Let us look at how the soul might vivify the body, given the scientific data uncovered today in the laboratory. In his Mystagogia (Mystagogy), St Maximos the Confessor refers to the operation (energeia) of God which keeps in existence all existent things, since otherwise they would disintegrate on account of the natural tendency of dissimilar elements to fly apart from each other. This operation (energeia) does not substitute for natural laws, but permits them to operate. One might even say that it creates those natural laws. By the analogy that we have just established, then, the soul does the same thing: it permits the laws of chemistry to maintain the body in existence.
Let us continue:
If they do not doubt that the soul is now in the body,
As we have said, for the Ancients, a body without a soul was dead. A discussion of ‘persons’ who were mere concourses of chemical reactions would be preposterous to them. Hence, even St Macrina’s opponents, evidently the Epicureans, wished to retain the belief that the living body was vivified by a soul.
how do they dogmatize the vanishing of the soul when the body dissolves into its elements? Then let them also dare to do the same against the very Divine Nature. For how do they say that the mental (noera) and immaterial and formless nature penetrating into the damp and soft and warm and dry holds together existent things in being, since they have it neither related to those things into which it penetrates, nor unable to penetrate because of its different nature? Therefore let them remove the Divine completely from their dogma—the Divine by which existent things are held firmly in existence.
We have already mentioned that St Maximos the Confessor makes use in his Mystagogy of this idea of the operation (energeia) of God which holds existent things in being.
Let us now turn to what St Macrina is saying. She has said that a soul different in nature than the elements, if it could not exist on its own after the dissolution of the body, also could not exist in the body before the dissolution of the body. She has said that the opponents of the survival after death of a soul different in nature from the body are therefore obliged to admit that the living body has no soul, something she treats as a reductio ad absurdum. She now says: But if our opponents do not accept that the living body has no soul, how can they assert that the soul vanishes upon death? If they accept that position, then they are similarly obliged to deny the existence of the Divine Nature. For they say that the mental and immaterial and formless nature (this is clearly the Divine Nature) penetrates into the material elements (this is the significance of the qualities listed: ‘damp and soft and warm and dry’) and thereby firmly holds existent things in existence—as we said, the presumption is that the disparate and opposing qualities of the elements would cause them to fly apart without such a containing and maintaining power. But our opponents neither assert that the Divine Nature is related to the material elements nor do they deny that it is able to penetrate into the material elements. The sense is this: if the soul cannot exist on its own after the dissolution of the body because it is of a different nature from the body, then, given that the soul is of a similar nature to the Divine Nature, how can our opponents not also reject the possibility of the existence of the ‘mental and immaterial and formless’ Divine Nature, given that the Divine Nature, as our opponents themselves concede, neither is related ontologically to the material world nor is unable to penetrate into that material world so as to uphold it in the way we just have said?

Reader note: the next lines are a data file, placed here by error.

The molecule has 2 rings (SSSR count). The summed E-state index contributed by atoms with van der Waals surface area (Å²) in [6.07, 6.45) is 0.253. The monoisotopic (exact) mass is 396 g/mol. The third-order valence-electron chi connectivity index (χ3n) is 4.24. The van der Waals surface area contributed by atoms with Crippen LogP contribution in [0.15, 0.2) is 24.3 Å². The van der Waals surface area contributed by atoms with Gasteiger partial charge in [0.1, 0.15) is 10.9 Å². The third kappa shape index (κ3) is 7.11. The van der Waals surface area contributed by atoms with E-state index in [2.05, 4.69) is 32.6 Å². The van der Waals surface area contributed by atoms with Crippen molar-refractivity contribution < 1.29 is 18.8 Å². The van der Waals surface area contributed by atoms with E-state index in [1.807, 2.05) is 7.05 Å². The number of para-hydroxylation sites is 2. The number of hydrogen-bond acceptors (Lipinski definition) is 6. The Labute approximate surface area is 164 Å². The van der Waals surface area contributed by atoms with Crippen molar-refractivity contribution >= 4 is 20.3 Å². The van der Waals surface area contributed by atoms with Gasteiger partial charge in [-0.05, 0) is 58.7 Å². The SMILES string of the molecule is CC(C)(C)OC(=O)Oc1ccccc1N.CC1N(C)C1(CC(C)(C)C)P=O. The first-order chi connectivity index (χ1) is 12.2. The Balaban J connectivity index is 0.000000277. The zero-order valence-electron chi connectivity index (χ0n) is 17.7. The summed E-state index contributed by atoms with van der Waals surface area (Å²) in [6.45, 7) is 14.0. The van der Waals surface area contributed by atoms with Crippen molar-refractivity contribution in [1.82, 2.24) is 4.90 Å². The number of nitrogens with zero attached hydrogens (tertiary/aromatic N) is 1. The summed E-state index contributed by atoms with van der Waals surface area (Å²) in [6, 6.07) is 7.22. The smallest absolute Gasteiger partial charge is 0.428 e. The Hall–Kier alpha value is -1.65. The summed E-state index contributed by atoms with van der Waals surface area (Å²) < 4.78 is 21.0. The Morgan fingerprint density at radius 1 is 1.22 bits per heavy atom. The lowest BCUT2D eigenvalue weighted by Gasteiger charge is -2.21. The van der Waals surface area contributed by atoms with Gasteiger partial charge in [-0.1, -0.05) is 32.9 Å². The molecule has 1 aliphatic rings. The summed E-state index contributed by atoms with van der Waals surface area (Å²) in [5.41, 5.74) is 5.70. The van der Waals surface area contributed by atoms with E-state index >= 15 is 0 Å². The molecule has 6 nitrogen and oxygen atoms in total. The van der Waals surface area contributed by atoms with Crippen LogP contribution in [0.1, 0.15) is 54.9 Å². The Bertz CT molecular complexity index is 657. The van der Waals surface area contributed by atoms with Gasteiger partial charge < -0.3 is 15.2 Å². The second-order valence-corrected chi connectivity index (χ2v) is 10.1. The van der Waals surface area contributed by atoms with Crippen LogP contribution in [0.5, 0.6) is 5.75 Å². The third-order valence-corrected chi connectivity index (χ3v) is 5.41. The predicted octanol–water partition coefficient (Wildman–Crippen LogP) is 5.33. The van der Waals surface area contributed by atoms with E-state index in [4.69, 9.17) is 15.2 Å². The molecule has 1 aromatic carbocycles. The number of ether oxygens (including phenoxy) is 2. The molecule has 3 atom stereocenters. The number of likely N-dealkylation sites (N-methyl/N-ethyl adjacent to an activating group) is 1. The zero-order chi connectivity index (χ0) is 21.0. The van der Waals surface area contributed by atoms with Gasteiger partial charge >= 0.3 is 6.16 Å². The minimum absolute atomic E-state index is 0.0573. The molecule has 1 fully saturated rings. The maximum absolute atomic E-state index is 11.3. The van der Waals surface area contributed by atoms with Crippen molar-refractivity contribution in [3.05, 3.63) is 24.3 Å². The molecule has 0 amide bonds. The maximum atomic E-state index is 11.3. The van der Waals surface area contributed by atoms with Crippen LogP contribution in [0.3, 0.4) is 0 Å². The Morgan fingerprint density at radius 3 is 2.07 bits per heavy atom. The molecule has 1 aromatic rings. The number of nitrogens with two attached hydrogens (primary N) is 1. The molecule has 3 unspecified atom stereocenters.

A modern materialistic and mechanistic biologist would say: ‘Well, you’re quite right. No soul. No God. Chemical systems.’ Discussions of ‘person’ in the context of biology and medicine today have that concept of ‘person’ defined in this context. It will be extremely difficult for an Orthodox Christian to communicate with a modern materialistic and mechanistic biologist unless he have a clear understanding of the ontology underlying modern biology and medicine. It is in the context of an ontology manifestly absurd according to St Gregory’s presentation, that the concept of ‘person’ is defined in modern biology and medicine.
 Rom. 1, 18–23.
 Gen. 2, 7.
 Mystagogia p. 106, l. 5–p. 108, l. 25; = Migne 91, 664D–65B.
 Noera—this important word can also be translated ‘spiritual’; etymologically it means ‘possessing mind’.